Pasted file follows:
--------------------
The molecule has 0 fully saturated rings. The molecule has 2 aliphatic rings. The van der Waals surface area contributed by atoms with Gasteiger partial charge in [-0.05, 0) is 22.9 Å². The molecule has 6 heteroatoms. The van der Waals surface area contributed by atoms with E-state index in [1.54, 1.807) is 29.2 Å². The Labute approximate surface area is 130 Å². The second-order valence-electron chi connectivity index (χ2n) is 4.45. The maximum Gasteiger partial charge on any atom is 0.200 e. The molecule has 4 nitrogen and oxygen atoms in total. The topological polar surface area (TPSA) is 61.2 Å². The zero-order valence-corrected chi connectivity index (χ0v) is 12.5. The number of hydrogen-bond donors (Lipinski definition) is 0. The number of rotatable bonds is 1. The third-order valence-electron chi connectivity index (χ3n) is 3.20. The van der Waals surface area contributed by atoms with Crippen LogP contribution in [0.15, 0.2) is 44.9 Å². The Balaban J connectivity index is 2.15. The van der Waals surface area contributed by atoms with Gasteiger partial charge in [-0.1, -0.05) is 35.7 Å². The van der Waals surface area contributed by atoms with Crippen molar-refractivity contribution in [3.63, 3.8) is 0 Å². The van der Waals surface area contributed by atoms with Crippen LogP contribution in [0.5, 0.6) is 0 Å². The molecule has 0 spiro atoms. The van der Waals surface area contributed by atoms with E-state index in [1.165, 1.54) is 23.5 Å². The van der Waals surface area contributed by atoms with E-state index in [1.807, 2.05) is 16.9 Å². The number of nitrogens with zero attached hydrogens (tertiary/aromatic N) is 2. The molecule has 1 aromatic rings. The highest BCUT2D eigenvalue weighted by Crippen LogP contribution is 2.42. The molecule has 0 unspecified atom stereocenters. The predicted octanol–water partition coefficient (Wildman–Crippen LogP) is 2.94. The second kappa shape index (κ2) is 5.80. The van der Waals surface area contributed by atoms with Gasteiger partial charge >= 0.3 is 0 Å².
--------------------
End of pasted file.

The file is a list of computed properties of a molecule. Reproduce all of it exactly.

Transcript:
The molecule has 0 fully saturated rings. The molecule has 2 aliphatic rings. The van der Waals surface area contributed by atoms with Gasteiger partial charge in [-0.05, 0) is 22.9 Å². The molecule has 6 heteroatoms. The van der Waals surface area contributed by atoms with E-state index in [1.54, 1.807) is 29.2 Å². The Labute approximate surface area is 130 Å². The second-order valence-electron chi connectivity index (χ2n) is 4.45. The maximum Gasteiger partial charge on any atom is 0.200 e. The molecule has 4 nitrogen and oxygen atoms in total. The topological polar surface area (TPSA) is 61.2 Å². The zero-order valence-corrected chi connectivity index (χ0v) is 12.5. The number of hydrogen-bond donors (Lipinski definition) is 0. The number of rotatable bonds is 1. The third-order valence-electron chi connectivity index (χ3n) is 3.20. The van der Waals surface area contributed by atoms with Crippen LogP contribution in [0.15, 0.2) is 44.9 Å². The Balaban J connectivity index is 2.15. The van der Waals surface area contributed by atoms with Gasteiger partial charge in [-0.1, -0.05) is 35.7 Å². The van der Waals surface area contributed by atoms with Crippen molar-refractivity contribution in [3.63, 3.8) is 0 Å². The van der Waals surface area contributed by atoms with Crippen LogP contribution in [0.5, 0.6) is 0 Å². The molecule has 0 spiro atoms. The van der Waals surface area contributed by atoms with E-state index in [1.165, 1.54) is 23.5 Å². The van der Waals surface area contributed by atoms with E-state index in [1.807, 2.05) is 16.9 Å². The number of nitrogens with zero attached hydrogens (tertiary/aromatic N) is 2. The molecule has 1 aromatic rings. The highest BCUT2D eigenvalue weighted by Crippen LogP contribution is 2.42. The molecule has 0 unspecified atom stereocenters. The predicted octanol–water partition coefficient (Wildman–Crippen LogP) is 2.94. The second kappa shape index (κ2) is 5.80. The van der Waals surface area contributed by atoms with Gasteiger partial charge >= 0.3 is 0 Å².